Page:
I had a tubal ligation after my last pregnancy, which tends to increase bleeding even more, so I knew I had to do something. I highly recommend anyone else going through this struggle consult their GYN to see if it's appropriate for them. You have to be finished with childbearing and have a clean endometrial biopsy to qualify for the procedure.

  • 7

    Quote from Purple_Scrubs
    I've never understood the argument against getting a tat because when you get old it will look ugly. I'm fairly certain the rest of me will look equally ugly, so I'm not too worried about how my tats might look They have meaning to me, and they will regardless of how faded, saggy, or misshapen they might be!

    I agree...I have 4 tattoos, and if my stretch marks, C Section scar and general wear and tear marks (remember, I've had 7 kids!!) don't scare them....I doubt my old tattoos will!

  • 3

    PurpleScrubs...what I've always found interesting is how people assume that either side (birthparent or child) waits years and years to meet each other, and when they do, it's a great, joyous happy reunion (think of all those talk shows that reunited birthparents and their children). I don't think I would react that way if I ever met my daughter (in fact, I know I wouldn't...I tend not to be an overly demostrative person). I would certainly feel some trepidation in meeting her. What if I just didn't like her? What if she didn't like me? Imagine the pressure we would both feel to like each other, have a bond, act like mother and daughter? Part of me can't imagine having any doubts about that beautiful baby that I held and loved 19 years ago, but the harsh reality is that I have no idea who this child is, what she's like, etc. Nature vs. Nurture...you know? And how often are these "relationships" maintained? I don't even know if I would want that. It might sound harsh, but I really don't know.

    I guess I've been thinking about it more since the death of Whitney Houston....it's silly, but when I gave my daughter up, I wrote a letter to her, sent a cross stitched blanket I made for her, and a copy of the song "I Will Always Love You." The words to that song expressed exactly what I wanted her to know. I still can't listen to that song without tearing up. So, of course, with that song being played a lot more frequently, it's made me think about all the possibilities.

  • 5

    Quote from Purple_Scrubs
    Just wondering if there are any other adult adoptees like myself, or anyone else whose life has been touched by adoption out there in AN land. I was adopted at birth (closed adoption) and do not have contact with my birth family, although I would like to. I am starting to get involved in the adoptee rights movement to unseal records and allow adoptees access to their original birth certificate and records.

    Interestingly, I am also a prospective adoptive parent. My husband and I are foster parents and hope to adopt through the foster system. I think being adopted gives me a different perspective than some foster parents. Hubby and I are supportive of the birth family of our foster baby and in many ways, we hope that he is able to go home to them, although we will also be terribly sad and will miss him always. If/when we adopt, we will strive to maintain some of the family ties with the birth family if it is safe to do so, and we will certainly tell our children in an age appropriate way about their first family.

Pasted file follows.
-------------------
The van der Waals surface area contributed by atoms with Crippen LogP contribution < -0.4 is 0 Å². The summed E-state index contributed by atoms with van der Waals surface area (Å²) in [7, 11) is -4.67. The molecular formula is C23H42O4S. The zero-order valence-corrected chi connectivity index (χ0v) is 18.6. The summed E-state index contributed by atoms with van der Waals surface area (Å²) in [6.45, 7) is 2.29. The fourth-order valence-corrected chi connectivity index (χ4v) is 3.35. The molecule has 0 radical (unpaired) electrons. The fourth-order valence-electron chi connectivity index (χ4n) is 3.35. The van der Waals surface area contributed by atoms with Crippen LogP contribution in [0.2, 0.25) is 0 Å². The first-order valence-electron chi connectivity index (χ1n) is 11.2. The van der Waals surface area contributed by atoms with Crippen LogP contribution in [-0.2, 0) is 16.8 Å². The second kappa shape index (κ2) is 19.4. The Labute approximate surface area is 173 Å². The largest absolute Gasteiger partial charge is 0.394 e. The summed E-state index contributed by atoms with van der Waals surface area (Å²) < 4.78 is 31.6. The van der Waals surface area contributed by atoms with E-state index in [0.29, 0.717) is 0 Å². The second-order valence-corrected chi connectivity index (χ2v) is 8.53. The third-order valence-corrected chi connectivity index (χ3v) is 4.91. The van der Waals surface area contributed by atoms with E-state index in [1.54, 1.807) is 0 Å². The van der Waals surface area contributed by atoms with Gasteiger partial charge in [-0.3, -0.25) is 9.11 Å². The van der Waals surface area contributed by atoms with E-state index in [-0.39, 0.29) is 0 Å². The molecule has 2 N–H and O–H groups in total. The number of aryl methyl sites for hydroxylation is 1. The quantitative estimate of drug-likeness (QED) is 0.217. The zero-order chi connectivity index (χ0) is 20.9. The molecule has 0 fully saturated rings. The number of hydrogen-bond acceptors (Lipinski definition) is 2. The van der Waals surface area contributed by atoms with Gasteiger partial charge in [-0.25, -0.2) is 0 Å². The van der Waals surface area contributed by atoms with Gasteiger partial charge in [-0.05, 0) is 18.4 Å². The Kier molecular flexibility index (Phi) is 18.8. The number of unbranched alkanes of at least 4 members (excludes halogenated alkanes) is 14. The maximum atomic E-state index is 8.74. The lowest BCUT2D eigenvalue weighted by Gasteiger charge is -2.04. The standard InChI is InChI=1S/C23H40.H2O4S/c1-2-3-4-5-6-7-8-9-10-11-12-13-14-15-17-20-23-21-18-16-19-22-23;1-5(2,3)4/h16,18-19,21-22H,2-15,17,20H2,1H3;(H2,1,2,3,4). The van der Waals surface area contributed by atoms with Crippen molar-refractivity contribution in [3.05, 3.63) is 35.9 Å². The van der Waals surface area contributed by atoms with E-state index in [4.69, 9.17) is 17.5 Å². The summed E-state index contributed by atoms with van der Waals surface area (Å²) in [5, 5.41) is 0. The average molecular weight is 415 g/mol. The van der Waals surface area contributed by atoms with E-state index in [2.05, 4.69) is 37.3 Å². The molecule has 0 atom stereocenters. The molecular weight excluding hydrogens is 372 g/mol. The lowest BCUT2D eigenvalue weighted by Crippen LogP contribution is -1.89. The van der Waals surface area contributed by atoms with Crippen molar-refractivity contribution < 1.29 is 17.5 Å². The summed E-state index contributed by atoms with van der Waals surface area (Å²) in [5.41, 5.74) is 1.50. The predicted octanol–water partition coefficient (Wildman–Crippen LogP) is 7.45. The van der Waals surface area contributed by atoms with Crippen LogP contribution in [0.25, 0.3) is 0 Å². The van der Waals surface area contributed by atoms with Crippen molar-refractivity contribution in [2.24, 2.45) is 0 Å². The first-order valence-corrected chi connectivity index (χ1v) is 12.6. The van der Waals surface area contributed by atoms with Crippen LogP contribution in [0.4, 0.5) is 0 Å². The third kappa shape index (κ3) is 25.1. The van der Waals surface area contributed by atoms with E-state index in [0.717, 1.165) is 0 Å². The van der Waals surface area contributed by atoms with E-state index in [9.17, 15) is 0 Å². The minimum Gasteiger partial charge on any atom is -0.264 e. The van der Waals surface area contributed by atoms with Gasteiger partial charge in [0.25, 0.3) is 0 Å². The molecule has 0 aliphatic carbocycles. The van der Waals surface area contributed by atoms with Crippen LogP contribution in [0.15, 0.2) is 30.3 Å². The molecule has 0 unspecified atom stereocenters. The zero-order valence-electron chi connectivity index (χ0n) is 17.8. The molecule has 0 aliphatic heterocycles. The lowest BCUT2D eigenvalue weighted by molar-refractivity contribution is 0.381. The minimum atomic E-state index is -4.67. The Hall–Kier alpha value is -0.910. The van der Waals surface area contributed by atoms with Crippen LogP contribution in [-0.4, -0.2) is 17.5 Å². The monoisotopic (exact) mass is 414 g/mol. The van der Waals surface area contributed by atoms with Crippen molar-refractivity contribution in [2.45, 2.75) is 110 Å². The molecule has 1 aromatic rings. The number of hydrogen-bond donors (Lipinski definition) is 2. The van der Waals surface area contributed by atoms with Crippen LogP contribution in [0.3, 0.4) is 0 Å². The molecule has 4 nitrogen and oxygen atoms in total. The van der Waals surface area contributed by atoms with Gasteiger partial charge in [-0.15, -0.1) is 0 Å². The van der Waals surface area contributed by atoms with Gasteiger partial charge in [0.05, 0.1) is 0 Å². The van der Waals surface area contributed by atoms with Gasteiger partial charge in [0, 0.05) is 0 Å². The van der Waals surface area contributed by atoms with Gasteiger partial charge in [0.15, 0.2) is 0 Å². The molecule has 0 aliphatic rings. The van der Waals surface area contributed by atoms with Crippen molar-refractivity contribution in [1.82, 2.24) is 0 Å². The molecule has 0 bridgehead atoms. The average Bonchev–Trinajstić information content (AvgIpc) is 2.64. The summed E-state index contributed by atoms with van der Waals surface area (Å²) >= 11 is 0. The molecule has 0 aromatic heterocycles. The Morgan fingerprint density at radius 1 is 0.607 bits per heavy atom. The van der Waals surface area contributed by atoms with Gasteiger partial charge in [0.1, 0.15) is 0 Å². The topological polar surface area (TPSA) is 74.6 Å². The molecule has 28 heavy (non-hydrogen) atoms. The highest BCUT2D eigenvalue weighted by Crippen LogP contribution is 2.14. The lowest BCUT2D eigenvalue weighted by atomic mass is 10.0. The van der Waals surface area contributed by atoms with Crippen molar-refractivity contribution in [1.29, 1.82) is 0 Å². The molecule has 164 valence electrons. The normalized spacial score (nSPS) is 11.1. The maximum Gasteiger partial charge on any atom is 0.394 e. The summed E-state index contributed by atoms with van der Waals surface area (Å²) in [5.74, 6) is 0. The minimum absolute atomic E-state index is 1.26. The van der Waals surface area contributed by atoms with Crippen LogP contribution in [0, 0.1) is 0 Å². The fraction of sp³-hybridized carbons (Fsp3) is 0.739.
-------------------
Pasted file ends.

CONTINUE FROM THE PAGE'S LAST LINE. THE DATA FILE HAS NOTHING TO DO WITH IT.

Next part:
Anyone else want to share a bit about how adoption has affected you?


    I am a birthmother. I had a baby girl 19 years ago that I gave up for adoption. I was 17 at the time.

    I have a wonderful family that consists of a husband and 6 children. I think about my child that I gave up quite a bit, but I don't feel any regrets about giving her up for adoption. Was I pressured? Yes, a bit, but the pressue was in my (and more importantly, my childs) best interest. It was a closed adoption. I met the parents once when she was a few weeks old, and got pictures until she was about 7 months old. I haven't had any contact since.

    Giving her up was the most difficult thing that I've ever had to do, but it was also the best decision that I could have made. I hope that she thinks so, too. Her parents, when I met them, were wonderful, caring, loving people.

    Part of me would like to meet her, but on the other hand, I can understand why she wouldn't feel a need to. She has a family, but that doesn't include me. Giving birth does not make one a mother.

    There is so much pain involved in remembering that time, that it's difficult for me to adequately and coherently express my thought about adoption. I just wish more young mothers would consider this option.

  • 5

    I really don't mind doing any of those things. But I hate doing routine vitals. I don't know why, I just do. Mind you, I do them, and most often I do manual BP's because I don't trust our electric cuffs, but even in nursing school it was something that I just didn't like doing.

  • 2

    Quote from Mike A. Fungin RN
    Mandated reporter or not, who cares?

    I find it disgusting that you would entertain the thought of doing anything but reporting this immediately.

    Short, sweet, succinct, and RIGHT ON!

    I'm sorry, I know you are in a difficult position, but why are you even concerned with your CNA license? What does that have to do with the fact that you've witnessed an elderly woman who cannot defend herself being abused? Family or not, it needs to be reported.